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Wednesday, March 4, 2015

Honduran 'Monkey God' reminiscent of Hanuman

'Lost City' (Illustration by Virgil Finlay)
There has been much talk lately of an extraordinary find deep within the Honduran jungle.  This discovery is said to be the long-lost White City (“La Ciudad Blanca”) of the Monkey God.

The Honduran Monkey God and accompanying rituals were vividly described by explorer Theodore Morde back in 1940.  He believed the White City (so-called because of the color of its stones) to be the capital of the Chorotegan people.

Morde’s Paya guides explained what the Monkey God’s temple had once looked like.  This knowledge had been orally passed down to them for generations.

According to these guides, the Monkey God’s temple had a “long staired approach” which was “lined with stone effigies of monkeys.”  The temple’s core
consisted of “a high stone dais on which there was a statue of the Monkey God… [and] before it was a place of sacrifice.”  There were also two other “colossal” images:  one of a frog, the other of a crocodile.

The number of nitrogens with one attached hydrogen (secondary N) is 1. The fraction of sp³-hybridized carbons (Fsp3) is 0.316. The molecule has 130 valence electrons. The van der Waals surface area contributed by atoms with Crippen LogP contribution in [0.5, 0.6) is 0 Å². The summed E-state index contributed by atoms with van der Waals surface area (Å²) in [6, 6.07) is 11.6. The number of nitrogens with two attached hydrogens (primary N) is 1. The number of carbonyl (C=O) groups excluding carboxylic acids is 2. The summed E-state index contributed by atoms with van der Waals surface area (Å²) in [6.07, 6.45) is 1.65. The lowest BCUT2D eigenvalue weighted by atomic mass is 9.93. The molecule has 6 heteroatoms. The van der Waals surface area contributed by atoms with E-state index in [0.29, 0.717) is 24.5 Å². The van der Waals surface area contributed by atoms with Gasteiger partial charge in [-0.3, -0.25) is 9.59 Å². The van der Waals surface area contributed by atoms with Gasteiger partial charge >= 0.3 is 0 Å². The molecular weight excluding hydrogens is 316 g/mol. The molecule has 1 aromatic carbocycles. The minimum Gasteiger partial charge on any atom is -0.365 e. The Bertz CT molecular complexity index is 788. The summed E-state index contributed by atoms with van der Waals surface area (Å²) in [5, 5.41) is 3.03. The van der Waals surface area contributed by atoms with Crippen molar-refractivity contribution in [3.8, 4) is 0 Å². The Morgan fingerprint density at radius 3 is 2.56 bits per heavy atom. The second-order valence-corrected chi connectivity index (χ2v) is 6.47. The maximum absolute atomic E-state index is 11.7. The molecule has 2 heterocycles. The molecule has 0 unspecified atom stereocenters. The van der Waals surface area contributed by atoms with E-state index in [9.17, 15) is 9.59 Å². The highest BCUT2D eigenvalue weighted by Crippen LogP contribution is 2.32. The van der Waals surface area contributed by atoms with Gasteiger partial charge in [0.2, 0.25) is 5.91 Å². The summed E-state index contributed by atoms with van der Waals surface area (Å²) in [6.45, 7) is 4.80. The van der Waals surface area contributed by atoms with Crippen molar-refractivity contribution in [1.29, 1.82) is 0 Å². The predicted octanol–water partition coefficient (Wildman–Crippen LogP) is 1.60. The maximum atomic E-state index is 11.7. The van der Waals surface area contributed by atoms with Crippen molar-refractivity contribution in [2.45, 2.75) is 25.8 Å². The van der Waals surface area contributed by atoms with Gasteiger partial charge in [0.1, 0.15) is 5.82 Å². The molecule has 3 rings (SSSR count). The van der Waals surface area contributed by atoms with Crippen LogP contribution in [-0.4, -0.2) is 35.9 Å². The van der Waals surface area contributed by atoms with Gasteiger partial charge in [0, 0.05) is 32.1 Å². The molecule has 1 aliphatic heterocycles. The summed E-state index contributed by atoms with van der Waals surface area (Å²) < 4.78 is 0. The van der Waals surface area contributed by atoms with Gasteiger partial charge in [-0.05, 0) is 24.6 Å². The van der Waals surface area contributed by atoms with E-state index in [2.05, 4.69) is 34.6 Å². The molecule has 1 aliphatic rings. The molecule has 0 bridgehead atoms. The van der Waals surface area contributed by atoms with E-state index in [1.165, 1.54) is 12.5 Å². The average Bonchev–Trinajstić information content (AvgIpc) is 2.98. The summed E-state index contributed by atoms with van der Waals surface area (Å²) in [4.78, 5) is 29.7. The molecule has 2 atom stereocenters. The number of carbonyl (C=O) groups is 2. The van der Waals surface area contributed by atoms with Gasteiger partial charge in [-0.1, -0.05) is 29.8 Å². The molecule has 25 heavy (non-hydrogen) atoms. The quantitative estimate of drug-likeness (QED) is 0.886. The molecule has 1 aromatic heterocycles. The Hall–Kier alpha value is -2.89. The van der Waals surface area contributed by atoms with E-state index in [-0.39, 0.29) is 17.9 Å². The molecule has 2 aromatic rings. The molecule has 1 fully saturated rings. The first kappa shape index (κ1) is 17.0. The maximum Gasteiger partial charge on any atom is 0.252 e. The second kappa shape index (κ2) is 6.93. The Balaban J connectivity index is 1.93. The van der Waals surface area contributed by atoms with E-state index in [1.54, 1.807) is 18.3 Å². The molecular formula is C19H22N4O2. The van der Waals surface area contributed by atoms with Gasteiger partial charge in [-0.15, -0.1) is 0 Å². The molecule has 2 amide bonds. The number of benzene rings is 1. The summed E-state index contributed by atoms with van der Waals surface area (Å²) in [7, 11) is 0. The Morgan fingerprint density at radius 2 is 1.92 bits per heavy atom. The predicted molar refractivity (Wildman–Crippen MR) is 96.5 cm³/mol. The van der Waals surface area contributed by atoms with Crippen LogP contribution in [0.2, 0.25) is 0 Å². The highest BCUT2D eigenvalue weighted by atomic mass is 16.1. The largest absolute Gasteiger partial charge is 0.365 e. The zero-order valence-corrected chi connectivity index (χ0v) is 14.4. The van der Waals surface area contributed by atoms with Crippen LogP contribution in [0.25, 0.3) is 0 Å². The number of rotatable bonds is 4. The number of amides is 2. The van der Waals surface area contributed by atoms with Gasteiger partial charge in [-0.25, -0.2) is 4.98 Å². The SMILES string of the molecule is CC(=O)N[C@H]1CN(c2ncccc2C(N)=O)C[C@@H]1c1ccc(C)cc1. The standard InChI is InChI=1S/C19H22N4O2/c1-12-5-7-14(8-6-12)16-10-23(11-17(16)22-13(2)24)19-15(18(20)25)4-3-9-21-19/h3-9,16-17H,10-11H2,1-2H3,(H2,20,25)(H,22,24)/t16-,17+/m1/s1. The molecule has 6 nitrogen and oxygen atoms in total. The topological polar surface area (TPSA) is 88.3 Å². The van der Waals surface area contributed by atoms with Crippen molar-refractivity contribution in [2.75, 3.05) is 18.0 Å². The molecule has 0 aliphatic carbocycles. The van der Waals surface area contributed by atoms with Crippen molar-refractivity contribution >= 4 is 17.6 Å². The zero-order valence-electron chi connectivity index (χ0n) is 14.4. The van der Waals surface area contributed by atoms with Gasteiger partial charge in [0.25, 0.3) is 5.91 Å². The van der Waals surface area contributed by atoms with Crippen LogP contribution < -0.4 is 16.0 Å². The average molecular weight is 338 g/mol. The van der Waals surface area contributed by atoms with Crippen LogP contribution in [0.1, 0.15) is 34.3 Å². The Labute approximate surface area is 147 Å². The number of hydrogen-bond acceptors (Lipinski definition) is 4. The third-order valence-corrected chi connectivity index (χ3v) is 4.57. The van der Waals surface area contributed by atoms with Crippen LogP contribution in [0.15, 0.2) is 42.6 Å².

Stories also abound about a monkey who had “stolen three women with whom it bred.” The offspring of these unions were believed to be “half-man and half-spirit,” and were called Urus (“Sons of the Hairy Men”).

The Hindu god Hanuman is also a Monkey God.  He has been regarded as an avatar of Shiva, and is featured in both the Ramayana and the Mahabharata.  Hanuman’s great physical strength seems comparable to that of the Honduran Monkey God’s.


Copyright March 4, 2015 by Linda Van Slyke   All Rights Reserved

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